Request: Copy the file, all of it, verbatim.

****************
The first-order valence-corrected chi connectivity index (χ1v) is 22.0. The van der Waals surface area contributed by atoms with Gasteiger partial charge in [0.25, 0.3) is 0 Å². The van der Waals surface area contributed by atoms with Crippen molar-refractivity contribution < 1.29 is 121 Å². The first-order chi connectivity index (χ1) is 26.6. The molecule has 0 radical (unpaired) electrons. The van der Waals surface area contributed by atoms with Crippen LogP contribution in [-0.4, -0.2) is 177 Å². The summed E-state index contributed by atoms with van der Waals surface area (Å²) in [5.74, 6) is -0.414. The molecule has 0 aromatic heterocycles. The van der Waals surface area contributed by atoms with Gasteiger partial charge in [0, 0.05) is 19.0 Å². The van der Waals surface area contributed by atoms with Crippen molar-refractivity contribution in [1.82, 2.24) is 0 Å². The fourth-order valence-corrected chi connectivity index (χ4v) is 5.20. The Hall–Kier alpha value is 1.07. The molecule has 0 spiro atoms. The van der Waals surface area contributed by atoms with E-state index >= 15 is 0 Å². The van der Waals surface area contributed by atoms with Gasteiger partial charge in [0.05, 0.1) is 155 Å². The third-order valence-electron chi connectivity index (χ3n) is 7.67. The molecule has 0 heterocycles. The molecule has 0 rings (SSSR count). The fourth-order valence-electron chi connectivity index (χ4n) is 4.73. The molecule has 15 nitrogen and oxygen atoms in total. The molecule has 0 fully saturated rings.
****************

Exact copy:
The first-order valence-corrected chi connectivity index (χ1v) is 22.0. The van der Waals surface area contributed by atoms with Gasteiger partial charge in [0.25, 0.3) is 0 Å². The van der Waals surface area contributed by atoms with Crippen molar-refractivity contribution < 1.29 is 121 Å². The first-order chi connectivity index (χ1) is 26.6. The molecule has 0 radical (unpaired) electrons. The van der Waals surface area contributed by atoms with Crippen LogP contribution in [-0.4, -0.2) is 177 Å². The summed E-state index contributed by atoms with van der Waals surface area (Å²) in [5.74, 6) is -0.414. The molecule has 0 aromatic heterocycles. The van der Waals surface area contributed by atoms with Gasteiger partial charge in [0, 0.05) is 19.0 Å². The van der Waals surface area contributed by atoms with Crippen molar-refractivity contribution in [1.82, 2.24) is 0 Å². The fourth-order valence-corrected chi connectivity index (χ4v) is 5.20. The Hall–Kier alpha value is 1.07. The molecule has 0 spiro atoms. The van der Waals surface area contributed by atoms with E-state index >= 15 is 0 Å². The van der Waals surface area contributed by atoms with Gasteiger partial charge in [0.05, 0.1) is 155 Å². The third-order valence-electron chi connectivity index (χ3n) is 7.67. The molecule has 0 heterocycles. The molecule has 0 rings (SSSR count). The fourth-order valence-electron chi connectivity index (χ4n) is 4.73. The molecule has 15 nitrogen and oxygen atoms in total. The molecule has 0 fully saturated rings.